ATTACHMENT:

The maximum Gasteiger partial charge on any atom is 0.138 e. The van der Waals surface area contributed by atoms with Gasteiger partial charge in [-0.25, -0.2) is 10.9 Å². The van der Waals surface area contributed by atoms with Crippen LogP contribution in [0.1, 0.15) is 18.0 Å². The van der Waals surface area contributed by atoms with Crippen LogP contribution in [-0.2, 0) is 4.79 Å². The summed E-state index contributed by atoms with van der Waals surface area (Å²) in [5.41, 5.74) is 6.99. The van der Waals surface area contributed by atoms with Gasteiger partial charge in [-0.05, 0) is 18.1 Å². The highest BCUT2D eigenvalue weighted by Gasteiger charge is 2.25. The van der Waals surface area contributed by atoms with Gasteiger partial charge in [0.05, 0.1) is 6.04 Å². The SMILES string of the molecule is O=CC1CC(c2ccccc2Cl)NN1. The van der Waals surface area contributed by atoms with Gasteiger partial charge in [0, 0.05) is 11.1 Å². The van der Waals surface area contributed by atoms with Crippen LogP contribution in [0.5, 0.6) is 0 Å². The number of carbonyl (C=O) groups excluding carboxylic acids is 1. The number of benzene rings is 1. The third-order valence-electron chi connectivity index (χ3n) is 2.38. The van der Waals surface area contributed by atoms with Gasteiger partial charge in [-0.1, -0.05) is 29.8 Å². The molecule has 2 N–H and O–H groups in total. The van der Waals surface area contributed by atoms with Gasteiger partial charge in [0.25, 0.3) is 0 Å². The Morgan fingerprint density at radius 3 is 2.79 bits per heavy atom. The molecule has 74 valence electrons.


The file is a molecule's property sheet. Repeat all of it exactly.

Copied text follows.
The maximum Gasteiger partial charge on any atom is 0.138 e. The van der Waals surface area contributed by atoms with Gasteiger partial charge in [-0.25, -0.2) is 10.9 Å². The van der Waals surface area contributed by atoms with Crippen LogP contribution in [0.1, 0.15) is 18.0 Å². The van der Waals surface area contributed by atoms with Crippen LogP contribution in [-0.2, 0) is 4.79 Å². The summed E-state index contributed by atoms with van der Waals surface area (Å²) in [5.41, 5.74) is 6.99. The van der Waals surface area contributed by atoms with Gasteiger partial charge in [-0.05, 0) is 18.1 Å². The highest BCUT2D eigenvalue weighted by Gasteiger charge is 2.25. The van der Waals surface area contributed by atoms with Gasteiger partial charge in [0.05, 0.1) is 6.04 Å². The SMILES string of the molecule is O=CC1CC(c2ccccc2Cl)NN1. The van der Waals surface area contributed by atoms with Gasteiger partial charge in [0, 0.05) is 11.1 Å². The van der Waals surface area contributed by atoms with Crippen LogP contribution in [0.5, 0.6) is 0 Å². The number of carbonyl (C=O) groups excluding carboxylic acids is 1. The number of benzene rings is 1. The third-order valence-electron chi connectivity index (χ3n) is 2.38. The van der Waals surface area contributed by atoms with Gasteiger partial charge in [-0.1, -0.05) is 29.8 Å². The molecule has 2 N–H and O–H groups in total. The van der Waals surface area contributed by atoms with Gasteiger partial charge in [0.25, 0.3) is 0 Å². The Morgan fingerprint density at radius 3 is 2.79 bits per heavy atom. The molecule has 74 valence electrons.